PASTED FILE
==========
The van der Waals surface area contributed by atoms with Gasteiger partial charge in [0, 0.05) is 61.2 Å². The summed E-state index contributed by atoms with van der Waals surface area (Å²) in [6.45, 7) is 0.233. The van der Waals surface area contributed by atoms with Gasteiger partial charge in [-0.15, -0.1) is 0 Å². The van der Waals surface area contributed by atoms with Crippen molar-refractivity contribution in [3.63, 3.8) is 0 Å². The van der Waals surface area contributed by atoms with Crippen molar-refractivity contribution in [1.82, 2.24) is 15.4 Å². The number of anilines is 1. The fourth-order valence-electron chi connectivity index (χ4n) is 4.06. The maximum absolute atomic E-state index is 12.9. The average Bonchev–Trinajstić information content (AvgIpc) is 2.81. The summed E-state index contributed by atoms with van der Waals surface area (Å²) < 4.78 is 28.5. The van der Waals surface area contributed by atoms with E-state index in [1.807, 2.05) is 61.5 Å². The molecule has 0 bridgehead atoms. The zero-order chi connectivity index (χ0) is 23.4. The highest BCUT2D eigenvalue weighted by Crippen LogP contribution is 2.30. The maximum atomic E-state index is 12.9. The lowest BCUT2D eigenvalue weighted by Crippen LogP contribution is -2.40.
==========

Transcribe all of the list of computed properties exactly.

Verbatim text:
The van der Waals surface area contributed by atoms with Gasteiger partial charge in [0, 0.05) is 61.2 Å². The summed E-state index contributed by atoms with van der Waals surface area (Å²) in [6.45, 7) is 0.233. The van der Waals surface area contributed by atoms with Gasteiger partial charge in [-0.15, -0.1) is 0 Å². The van der Waals surface area contributed by atoms with Crippen molar-refractivity contribution in [3.63, 3.8) is 0 Å². The van der Waals surface area contributed by atoms with Crippen molar-refractivity contribution in [1.82, 2.24) is 15.4 Å². The number of anilines is 1. The fourth-order valence-electron chi connectivity index (χ4n) is 4.06. The maximum absolute atomic E-state index is 12.9. The average Bonchev–Trinajstić information content (AvgIpc) is 2.81. The summed E-state index contributed by atoms with van der Waals surface area (Å²) < 4.78 is 28.5. The van der Waals surface area contributed by atoms with E-state index in [1.807, 2.05) is 61.5 Å². The molecule has 0 bridgehead atoms. The zero-order chi connectivity index (χ0) is 23.4. The highest BCUT2D eigenvalue weighted by Crippen LogP contribution is 2.30. The maximum atomic E-state index is 12.9. The lowest BCUT2D eigenvalue weighted by Crippen LogP contribution is -2.40.